|Title||Indoor volatile organic compounds at an Australian university|
|Publication Type||Journal Article|
|Year of Publication||2018|
|Authors||Goodman N.B, Wheeler A.J, Paevere P.J, Selleck P.W, Cheng M., Steinemann A.|
|Journal||Building and Environment|
|Type of Article||Article|
|Keywords||air-quality; BTEX; buildings; Construction & Building Technology; Engineering; environmental chamber; formaldehyde; france; Indoor air quality; Indoor environments; melbourne; pollutants; products; schools; University; voc emissions; Volatile organic compounds|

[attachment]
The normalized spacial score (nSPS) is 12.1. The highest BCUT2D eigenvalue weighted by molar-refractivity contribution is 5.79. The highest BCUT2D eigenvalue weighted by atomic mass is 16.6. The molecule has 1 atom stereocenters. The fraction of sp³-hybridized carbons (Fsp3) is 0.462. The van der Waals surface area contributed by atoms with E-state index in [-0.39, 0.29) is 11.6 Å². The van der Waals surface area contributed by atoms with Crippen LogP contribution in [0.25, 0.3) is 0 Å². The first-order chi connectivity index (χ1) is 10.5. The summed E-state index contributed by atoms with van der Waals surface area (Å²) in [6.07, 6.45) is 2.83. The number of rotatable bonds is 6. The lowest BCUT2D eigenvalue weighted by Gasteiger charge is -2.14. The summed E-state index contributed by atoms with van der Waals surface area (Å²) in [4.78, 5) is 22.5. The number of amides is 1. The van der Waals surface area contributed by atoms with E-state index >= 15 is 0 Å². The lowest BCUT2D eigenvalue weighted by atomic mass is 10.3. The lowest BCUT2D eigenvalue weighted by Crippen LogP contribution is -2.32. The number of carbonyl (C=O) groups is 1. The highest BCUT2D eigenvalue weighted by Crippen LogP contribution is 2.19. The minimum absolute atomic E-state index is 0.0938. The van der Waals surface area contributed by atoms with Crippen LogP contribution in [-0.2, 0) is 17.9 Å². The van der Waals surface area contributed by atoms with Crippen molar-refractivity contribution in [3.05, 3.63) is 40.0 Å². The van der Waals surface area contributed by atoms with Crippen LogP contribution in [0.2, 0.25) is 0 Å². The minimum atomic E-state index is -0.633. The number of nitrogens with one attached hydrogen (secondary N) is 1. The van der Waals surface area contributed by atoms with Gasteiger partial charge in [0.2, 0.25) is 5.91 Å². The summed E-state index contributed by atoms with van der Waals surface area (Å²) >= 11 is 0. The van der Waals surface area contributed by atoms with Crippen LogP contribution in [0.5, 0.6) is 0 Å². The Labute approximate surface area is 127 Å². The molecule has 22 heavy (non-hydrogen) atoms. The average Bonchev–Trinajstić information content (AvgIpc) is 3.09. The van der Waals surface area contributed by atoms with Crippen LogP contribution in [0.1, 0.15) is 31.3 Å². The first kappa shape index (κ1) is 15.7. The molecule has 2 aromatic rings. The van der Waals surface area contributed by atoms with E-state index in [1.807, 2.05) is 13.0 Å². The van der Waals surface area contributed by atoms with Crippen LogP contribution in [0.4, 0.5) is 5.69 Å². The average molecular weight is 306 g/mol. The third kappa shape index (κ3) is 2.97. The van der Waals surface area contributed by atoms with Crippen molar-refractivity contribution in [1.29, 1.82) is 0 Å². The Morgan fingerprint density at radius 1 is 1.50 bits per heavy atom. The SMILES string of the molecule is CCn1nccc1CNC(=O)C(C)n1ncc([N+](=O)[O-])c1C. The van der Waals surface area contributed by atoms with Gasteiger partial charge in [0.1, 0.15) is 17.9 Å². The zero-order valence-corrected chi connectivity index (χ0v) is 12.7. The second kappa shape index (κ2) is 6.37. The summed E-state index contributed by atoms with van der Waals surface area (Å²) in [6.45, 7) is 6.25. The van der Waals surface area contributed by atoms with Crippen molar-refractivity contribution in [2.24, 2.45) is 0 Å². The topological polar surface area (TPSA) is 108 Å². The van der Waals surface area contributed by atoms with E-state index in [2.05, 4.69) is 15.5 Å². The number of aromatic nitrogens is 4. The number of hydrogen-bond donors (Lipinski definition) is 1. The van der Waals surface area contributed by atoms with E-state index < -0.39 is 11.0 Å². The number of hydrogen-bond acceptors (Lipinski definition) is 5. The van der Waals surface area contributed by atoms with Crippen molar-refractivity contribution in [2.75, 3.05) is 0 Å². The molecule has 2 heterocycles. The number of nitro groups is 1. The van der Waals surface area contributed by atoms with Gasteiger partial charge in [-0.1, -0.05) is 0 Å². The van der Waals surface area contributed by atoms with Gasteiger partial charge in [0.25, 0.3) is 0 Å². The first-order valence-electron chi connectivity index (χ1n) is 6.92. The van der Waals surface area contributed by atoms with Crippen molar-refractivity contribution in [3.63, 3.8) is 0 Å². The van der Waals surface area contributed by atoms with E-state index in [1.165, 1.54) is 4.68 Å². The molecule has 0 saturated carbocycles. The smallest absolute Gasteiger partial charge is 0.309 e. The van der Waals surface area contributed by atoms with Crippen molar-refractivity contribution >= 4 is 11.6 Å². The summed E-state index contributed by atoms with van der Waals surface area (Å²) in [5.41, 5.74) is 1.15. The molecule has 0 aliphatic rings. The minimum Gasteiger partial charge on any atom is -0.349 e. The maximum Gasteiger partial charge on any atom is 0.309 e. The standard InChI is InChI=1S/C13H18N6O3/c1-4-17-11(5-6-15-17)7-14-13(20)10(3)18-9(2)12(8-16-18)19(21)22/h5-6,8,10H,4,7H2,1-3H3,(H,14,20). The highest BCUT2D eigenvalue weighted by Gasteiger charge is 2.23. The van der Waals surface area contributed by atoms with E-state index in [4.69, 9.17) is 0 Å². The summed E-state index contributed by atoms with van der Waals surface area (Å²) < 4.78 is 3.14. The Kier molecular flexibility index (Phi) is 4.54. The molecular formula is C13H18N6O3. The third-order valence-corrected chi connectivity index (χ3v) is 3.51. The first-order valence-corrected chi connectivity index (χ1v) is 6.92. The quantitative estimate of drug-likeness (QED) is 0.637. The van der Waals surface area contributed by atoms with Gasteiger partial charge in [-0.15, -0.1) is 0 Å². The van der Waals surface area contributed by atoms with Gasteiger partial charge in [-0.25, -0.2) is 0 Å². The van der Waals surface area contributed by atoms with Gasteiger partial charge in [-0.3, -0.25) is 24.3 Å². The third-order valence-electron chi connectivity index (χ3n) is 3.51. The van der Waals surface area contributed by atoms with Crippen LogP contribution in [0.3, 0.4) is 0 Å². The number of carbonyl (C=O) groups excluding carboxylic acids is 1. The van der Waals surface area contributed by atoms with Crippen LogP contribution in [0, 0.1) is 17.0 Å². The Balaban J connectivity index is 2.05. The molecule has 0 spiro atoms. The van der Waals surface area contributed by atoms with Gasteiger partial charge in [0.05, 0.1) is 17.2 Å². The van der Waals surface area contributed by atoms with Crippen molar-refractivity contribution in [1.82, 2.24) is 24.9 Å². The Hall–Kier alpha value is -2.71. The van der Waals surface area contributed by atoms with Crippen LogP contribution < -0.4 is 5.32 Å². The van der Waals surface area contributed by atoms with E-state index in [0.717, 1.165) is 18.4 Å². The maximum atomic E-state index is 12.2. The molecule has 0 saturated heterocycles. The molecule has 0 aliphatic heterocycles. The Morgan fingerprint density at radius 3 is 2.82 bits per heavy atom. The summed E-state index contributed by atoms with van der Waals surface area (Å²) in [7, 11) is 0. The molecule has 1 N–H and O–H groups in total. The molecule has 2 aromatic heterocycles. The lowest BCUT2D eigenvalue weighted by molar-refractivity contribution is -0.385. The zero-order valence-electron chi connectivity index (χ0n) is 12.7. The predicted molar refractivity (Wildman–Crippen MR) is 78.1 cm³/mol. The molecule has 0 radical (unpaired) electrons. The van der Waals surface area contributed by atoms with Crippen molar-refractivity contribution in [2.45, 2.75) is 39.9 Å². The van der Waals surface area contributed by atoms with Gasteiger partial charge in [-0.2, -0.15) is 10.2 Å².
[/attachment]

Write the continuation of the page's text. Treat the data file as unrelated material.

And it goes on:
This study investigates volatile organic compounds (VOCs) at a large Australian university, within locations of campus services, restrooms, renovated offices, a green building, meeting areas, and classrooms. Analysis of 41 VOCs across 20 locations reveals indoor concentrations higher than outdoor concentrations for 97% of all VOC measurements (493 unique comparisons). Hazardous air pollutants (formaldehyde, benzene, toluene, and xy-lenes) were up to an order of magnitude higher indoors than outdoors, and at the highest combined geometric mean concentrations in classrooms (51.6 mu g/m(3)), renovated offices (42.8 mu g/m(3)), and a green building (23.0 mu g/m(3)). Further, d-limonene, ethanol, hexaldehyde, beta-pinene, and isobutane were up to two orders of magnitude higher indoors than outdoors. The most prevalent VOCs (e.g., ethanol, d-limonene, and formaldehyde) have links with building materials, furnishings, and fragranced consumer products such as air fresheners and cleaning supplies. Highest indoor to outdoor concentration (I/O) ratios of formaldehyde (27), toluene (9), p-xylene (12), and m-xylene (11) were in a green building; highest of benzene (6) in renovated offices; and highest of o-xylene (9) in meeting areas. Results from this study are consistent with findings from similar international studies and suggest that university indoor environments may be important sources of pollutants.